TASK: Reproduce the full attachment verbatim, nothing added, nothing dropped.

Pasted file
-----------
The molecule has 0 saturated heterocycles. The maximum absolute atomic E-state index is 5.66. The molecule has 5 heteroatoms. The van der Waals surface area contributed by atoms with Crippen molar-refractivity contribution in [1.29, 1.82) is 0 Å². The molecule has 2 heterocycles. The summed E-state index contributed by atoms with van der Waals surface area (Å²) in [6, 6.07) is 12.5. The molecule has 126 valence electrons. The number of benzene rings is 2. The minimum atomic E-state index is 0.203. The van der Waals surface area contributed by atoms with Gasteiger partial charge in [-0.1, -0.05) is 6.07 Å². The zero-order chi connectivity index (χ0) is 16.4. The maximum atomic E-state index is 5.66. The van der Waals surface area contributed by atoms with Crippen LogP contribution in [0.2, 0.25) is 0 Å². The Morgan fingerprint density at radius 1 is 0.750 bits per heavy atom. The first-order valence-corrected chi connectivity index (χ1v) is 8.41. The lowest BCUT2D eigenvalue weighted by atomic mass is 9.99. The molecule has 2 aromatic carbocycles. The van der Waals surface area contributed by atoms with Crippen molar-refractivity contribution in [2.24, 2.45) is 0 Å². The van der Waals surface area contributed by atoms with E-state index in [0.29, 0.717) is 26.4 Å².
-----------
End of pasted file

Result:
The molecule has 0 saturated heterocycles. The maximum absolute atomic E-state index is 5.66. The molecule has 5 heteroatoms. The van der Waals surface area contributed by atoms with Crippen molar-refractivity contribution in [1.29, 1.82) is 0 Å². The molecule has 2 heterocycles. The summed E-state index contributed by atoms with van der Waals surface area (Å²) in [6, 6.07) is 12.5. The molecule has 126 valence electrons. The number of benzene rings is 2. The minimum atomic E-state index is 0.203. The van der Waals surface area contributed by atoms with Gasteiger partial charge in [-0.1, -0.05) is 6.07 Å². The zero-order chi connectivity index (χ0) is 16.4. The maximum atomic E-state index is 5.66. The van der Waals surface area contributed by atoms with Crippen LogP contribution in [0.2, 0.25) is 0 Å². The Morgan fingerprint density at radius 1 is 0.750 bits per heavy atom. The first-order valence-corrected chi connectivity index (χ1v) is 8.41. The lowest BCUT2D eigenvalue weighted by atomic mass is 9.99. The molecule has 2 aromatic carbocycles. The van der Waals surface area contributed by atoms with Crippen molar-refractivity contribution in [2.24, 2.45) is 0 Å². The van der Waals surface area contributed by atoms with E-state index in [0.29, 0.717) is 26.4 Å².